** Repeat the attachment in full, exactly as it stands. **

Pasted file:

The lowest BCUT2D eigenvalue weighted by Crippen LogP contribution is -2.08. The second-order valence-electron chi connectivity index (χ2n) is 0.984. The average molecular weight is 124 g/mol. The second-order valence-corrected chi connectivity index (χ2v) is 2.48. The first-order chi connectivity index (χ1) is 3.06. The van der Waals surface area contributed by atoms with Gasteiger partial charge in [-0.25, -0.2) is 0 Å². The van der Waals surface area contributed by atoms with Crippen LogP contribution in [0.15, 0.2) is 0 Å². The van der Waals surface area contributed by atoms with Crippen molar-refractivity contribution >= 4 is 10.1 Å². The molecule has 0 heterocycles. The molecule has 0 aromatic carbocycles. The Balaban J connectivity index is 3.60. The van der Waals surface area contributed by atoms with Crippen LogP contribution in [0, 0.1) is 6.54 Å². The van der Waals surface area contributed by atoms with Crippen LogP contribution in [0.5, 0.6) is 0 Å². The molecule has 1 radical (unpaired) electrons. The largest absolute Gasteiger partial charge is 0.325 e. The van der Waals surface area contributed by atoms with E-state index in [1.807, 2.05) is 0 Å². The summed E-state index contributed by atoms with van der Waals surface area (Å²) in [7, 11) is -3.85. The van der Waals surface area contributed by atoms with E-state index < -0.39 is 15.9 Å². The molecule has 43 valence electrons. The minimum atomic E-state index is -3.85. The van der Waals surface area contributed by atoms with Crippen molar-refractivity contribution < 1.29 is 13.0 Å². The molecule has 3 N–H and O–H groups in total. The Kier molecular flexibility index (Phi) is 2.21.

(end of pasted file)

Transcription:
The lowest BCUT2D eigenvalue weighted by Crippen LogP contribution is -2.08. The second-order valence-electron chi connectivity index (χ2n) is 0.984. The average molecular weight is 124 g/mol. The second-order valence-corrected chi connectivity index (χ2v) is 2.48. The first-order chi connectivity index (χ1) is 3.06. The van der Waals surface area contributed by atoms with Gasteiger partial charge in [-0.25, -0.2) is 0 Å². The van der Waals surface area contributed by atoms with Crippen LogP contribution in [0.15, 0.2) is 0 Å². The van der Waals surface area contributed by atoms with Crippen molar-refractivity contribution >= 4 is 10.1 Å². The molecule has 0 heterocycles. The molecule has 0 aromatic carbocycles. The Balaban J connectivity index is 3.60. The van der Waals surface area contributed by atoms with Crippen LogP contribution in [0, 0.1) is 6.54 Å². The van der Waals surface area contributed by atoms with Crippen LogP contribution in [0.5, 0.6) is 0 Å². The molecule has 1 radical (unpaired) electrons. The largest absolute Gasteiger partial charge is 0.325 e. The van der Waals surface area contributed by atoms with E-state index in [1.807, 2.05) is 0 Å². The summed E-state index contributed by atoms with van der Waals surface area (Å²) in [7, 11) is -3.85. The van der Waals surface area contributed by atoms with E-state index < -0.39 is 15.9 Å². The molecule has 43 valence electrons. The minimum atomic E-state index is -3.85. The van der Waals surface area contributed by atoms with Crippen molar-refractivity contribution < 1.29 is 13.0 Å². The molecule has 3 N–H and O–H groups in total. The Kier molecular flexibility index (Phi) is 2.21.